A block of nature to help support healthy humans and a healthy planet
With new research suggesting 58 per cent of people feel their health is being compromised by poor air quality, Australians are being given the opportunity to bring biodiversity into their lives with bite-sized Nature Blocks as part of a new initiative from Conservation Volunteers Australia and the Bupa Foundation.
Through the campaign, Australians are being encouraged to plant a small batch of native plants or trees in their garden, on their balcony, or even inside the home. The aim of which is to help promote biodiversity to improve the health of the planet along with the physical and mental health of people.
According to Phil Harrison, CEO of Conservation Volunteers Australia, activating more people to care for nature is a win-win situation for humankind and our planet.
“We all have a role in protecting and restoring Australian nature and it can be as simple as planting something seasonal in a shoebox-sized Nature Block which can sit anywhere. As an added bonus, you’ll feel better too!"
With little financial, space or time commitment required, the Nature Blocks campaign aims to address one of the biggest perceived barriers to maintaining health and wellbeing for Australians with 70 per cent of people nominating cost or time pressures as the biggest challenges to living a healthy lifestyle.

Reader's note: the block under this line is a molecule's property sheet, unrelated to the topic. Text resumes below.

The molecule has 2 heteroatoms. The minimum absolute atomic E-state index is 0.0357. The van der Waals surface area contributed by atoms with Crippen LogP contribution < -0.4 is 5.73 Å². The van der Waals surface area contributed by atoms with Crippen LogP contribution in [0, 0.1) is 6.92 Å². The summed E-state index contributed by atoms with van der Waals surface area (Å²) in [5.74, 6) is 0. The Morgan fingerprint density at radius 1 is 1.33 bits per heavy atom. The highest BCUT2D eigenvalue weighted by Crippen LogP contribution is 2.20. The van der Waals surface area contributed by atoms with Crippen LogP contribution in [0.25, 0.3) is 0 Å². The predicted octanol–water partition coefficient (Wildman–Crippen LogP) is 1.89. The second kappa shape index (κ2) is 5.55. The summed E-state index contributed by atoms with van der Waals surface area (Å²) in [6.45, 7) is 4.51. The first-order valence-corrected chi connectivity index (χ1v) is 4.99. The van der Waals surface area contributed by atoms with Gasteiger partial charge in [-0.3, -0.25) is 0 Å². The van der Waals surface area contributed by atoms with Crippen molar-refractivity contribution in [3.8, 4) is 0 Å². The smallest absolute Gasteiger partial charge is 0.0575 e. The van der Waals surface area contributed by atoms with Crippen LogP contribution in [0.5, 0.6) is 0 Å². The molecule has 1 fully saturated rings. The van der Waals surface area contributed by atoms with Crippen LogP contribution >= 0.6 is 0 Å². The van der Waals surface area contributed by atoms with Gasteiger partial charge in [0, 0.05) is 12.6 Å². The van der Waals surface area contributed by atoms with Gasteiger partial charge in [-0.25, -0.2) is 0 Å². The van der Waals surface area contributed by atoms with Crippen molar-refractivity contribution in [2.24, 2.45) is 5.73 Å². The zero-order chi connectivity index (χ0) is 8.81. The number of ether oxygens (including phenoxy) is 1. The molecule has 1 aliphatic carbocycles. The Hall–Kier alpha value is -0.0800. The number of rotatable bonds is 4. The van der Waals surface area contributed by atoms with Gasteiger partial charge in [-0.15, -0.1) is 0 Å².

Roger Sharp, Chief Sustainability & Corporate Affairs Officer, Bupa Asia Pacific said the Nature Blocks initiative aims to support people to take simple, tangible actions to help create the healthy planet people want to live in.
As a health and care company, we know the link between the health of the planet and the health of people is undeniable and that we all have a role to play in protecting and regenerating nature, particularly in our cities.
“When it comes to sustainability, collaboration is vital to creating meaningful change. That’s why our Foundation has partnered with organisations such as Conservation Volunteers Australia to deliver meaningful, healthy and practical programs such as Nature Blocks. Together, we want to help build a national movement of people who understand, value and benefit from connecting with and nurturing our environment,” Roger said.
Australian schools will also be getting involved through the Bupa Foundation’s partnership with the Kids Helpline @ School program which will deliver a “Caring for your inner world” course to students. It aims to develop a broad understanding that emotions about climate change are valid while also supporting students with strategies to act.
To help Aussies start their Nature Blocks journey, Conservation Volunteers Australia will also be running a competition to give away 12 Visa gift-cards valued at $250 each for 12 lucky individuals who are amongst the first 500 people to select and start their Nature Blocks during the competition period. The prizes for the competition are funded by Bupa. For the full terms and conditions of this competition, please visit here.
To register for a Nature Block or for further information visit Nature Blocks | Coming Soon | CVA (mynatureblock.org.au).